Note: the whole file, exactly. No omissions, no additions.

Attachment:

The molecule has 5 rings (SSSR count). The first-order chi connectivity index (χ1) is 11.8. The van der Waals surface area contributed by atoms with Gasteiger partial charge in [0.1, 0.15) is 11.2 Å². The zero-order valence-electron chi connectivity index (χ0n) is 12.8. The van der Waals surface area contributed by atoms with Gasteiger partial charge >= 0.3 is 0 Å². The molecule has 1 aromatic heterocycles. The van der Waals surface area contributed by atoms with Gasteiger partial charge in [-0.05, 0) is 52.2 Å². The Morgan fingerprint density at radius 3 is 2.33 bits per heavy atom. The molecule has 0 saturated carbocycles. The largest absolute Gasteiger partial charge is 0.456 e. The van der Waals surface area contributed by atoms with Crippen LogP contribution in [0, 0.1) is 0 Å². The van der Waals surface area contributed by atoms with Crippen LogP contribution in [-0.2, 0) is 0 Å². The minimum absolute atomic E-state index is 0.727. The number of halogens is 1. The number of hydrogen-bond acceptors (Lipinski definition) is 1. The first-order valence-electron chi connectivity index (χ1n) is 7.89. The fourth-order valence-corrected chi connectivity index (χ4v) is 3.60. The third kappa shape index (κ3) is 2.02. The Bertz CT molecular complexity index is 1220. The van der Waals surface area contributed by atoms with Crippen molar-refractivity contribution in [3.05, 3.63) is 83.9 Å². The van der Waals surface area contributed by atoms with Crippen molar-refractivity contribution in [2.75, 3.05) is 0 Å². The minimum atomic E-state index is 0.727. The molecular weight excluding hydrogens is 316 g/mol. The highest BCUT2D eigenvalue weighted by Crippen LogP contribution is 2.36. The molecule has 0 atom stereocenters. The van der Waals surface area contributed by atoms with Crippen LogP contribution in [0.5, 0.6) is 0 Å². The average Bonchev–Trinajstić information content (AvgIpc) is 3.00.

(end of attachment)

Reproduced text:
The molecule has 5 rings (SSSR count). The first-order chi connectivity index (χ1) is 11.8. The van der Waals surface area contributed by atoms with Gasteiger partial charge in [0.1, 0.15) is 11.2 Å². The zero-order valence-electron chi connectivity index (χ0n) is 12.8. The van der Waals surface area contributed by atoms with Gasteiger partial charge >= 0.3 is 0 Å². The molecule has 1 aromatic heterocycles. The van der Waals surface area contributed by atoms with Gasteiger partial charge in [-0.05, 0) is 52.2 Å². The Morgan fingerprint density at radius 3 is 2.33 bits per heavy atom. The molecule has 0 saturated carbocycles. The largest absolute Gasteiger partial charge is 0.456 e. The van der Waals surface area contributed by atoms with Crippen LogP contribution in [0, 0.1) is 0 Å². The van der Waals surface area contributed by atoms with Crippen LogP contribution in [-0.2, 0) is 0 Å². The minimum absolute atomic E-state index is 0.727. The number of halogens is 1. The number of hydrogen-bond acceptors (Lipinski definition) is 1. The first-order valence-electron chi connectivity index (χ1n) is 7.89. The fourth-order valence-corrected chi connectivity index (χ4v) is 3.60. The third kappa shape index (κ3) is 2.02. The Bertz CT molecular complexity index is 1220. The van der Waals surface area contributed by atoms with Crippen molar-refractivity contribution in [3.05, 3.63) is 83.9 Å². The van der Waals surface area contributed by atoms with Crippen molar-refractivity contribution in [2.75, 3.05) is 0 Å². The minimum atomic E-state index is 0.727. The molecular weight excluding hydrogens is 316 g/mol. The highest BCUT2D eigenvalue weighted by Crippen LogP contribution is 2.36. The molecule has 0 atom stereocenters. The van der Waals surface area contributed by atoms with Crippen LogP contribution in [0.5, 0.6) is 0 Å². The average Bonchev–Trinajstić information content (AvgIpc) is 3.00.